January 27th, 2015
Do you love art? I certainly do. Especially works like Jeff Koons’ Michael Jackson and Bubbles (courtesy of Artsy).
While I’m not an art collector myself, I enjoy visiting art galleries and museums. I relish uncovering the rich and multi-layered narratives behind each and every artwork, immersing myself in aesthetic experiences which transport me from the ordinary to the sublime.
March 11th, 2009
One of the greatest challenges facing communicators and marketers in the arts is the balance between satisfying artistic input and commercial (or public) interest.
How does one reach out to new customers and audiences without diluting one’s craft? Should we be setting the agenda and pushing the envelope in terms of experimenting with new art forms? Or should we cater to the most mass of markets and stick to what everybody likes to see, hear or experience?
According to some academics, the arts should be kept pure and undiluted from the transgressions of the commercial world. Artists, curators, musicians and dancers should exist in their own little bubble of creative experimentation, oblivious to the grind of dollars and cents while dreaming up that next original work of genius.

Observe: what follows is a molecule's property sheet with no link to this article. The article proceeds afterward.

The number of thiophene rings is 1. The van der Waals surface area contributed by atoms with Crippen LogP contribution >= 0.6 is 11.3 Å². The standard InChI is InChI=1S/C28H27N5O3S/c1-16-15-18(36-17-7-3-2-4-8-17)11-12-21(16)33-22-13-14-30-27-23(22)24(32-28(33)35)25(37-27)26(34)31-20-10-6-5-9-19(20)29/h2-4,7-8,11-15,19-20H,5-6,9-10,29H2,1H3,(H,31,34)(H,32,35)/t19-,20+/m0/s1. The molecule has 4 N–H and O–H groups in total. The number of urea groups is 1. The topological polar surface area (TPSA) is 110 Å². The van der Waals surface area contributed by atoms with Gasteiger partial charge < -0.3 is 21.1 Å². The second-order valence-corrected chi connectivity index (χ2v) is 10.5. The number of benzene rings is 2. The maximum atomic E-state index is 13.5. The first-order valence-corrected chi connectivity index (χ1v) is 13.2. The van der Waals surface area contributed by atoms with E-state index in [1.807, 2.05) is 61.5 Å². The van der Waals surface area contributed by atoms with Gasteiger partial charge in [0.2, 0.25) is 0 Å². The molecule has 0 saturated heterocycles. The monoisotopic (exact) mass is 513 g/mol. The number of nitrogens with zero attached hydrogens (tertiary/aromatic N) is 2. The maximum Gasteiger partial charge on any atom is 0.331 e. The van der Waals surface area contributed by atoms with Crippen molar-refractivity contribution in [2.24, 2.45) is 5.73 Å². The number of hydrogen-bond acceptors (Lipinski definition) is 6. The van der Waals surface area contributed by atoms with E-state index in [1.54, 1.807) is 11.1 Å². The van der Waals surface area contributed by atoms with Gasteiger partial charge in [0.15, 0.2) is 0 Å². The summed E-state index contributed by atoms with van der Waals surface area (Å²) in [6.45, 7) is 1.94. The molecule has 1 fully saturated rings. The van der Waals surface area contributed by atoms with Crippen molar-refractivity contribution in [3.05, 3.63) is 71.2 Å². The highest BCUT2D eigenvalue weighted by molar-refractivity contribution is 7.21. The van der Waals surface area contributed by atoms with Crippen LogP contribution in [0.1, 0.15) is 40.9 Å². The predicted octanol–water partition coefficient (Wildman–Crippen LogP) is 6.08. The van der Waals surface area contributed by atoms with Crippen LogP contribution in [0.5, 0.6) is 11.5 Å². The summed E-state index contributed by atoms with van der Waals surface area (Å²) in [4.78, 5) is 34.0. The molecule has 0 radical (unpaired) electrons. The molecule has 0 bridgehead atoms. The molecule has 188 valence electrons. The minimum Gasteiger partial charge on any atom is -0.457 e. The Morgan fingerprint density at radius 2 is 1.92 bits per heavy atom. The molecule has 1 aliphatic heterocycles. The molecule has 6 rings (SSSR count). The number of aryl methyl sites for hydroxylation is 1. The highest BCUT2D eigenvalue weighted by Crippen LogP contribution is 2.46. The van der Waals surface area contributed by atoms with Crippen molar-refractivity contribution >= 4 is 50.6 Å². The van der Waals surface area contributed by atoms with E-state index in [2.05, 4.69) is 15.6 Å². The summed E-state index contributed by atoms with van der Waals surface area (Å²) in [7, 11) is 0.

The role of marketers would then be that of publicists helping to generate the greatest amount of buzz, media coverage and advertising effectiveness. Visitors and audiences should thus be attracted towards their artistic inspirations in an organic fashion.
This is what has been termed as being “product focused”. Build it and they will come. Or arts for arts sake.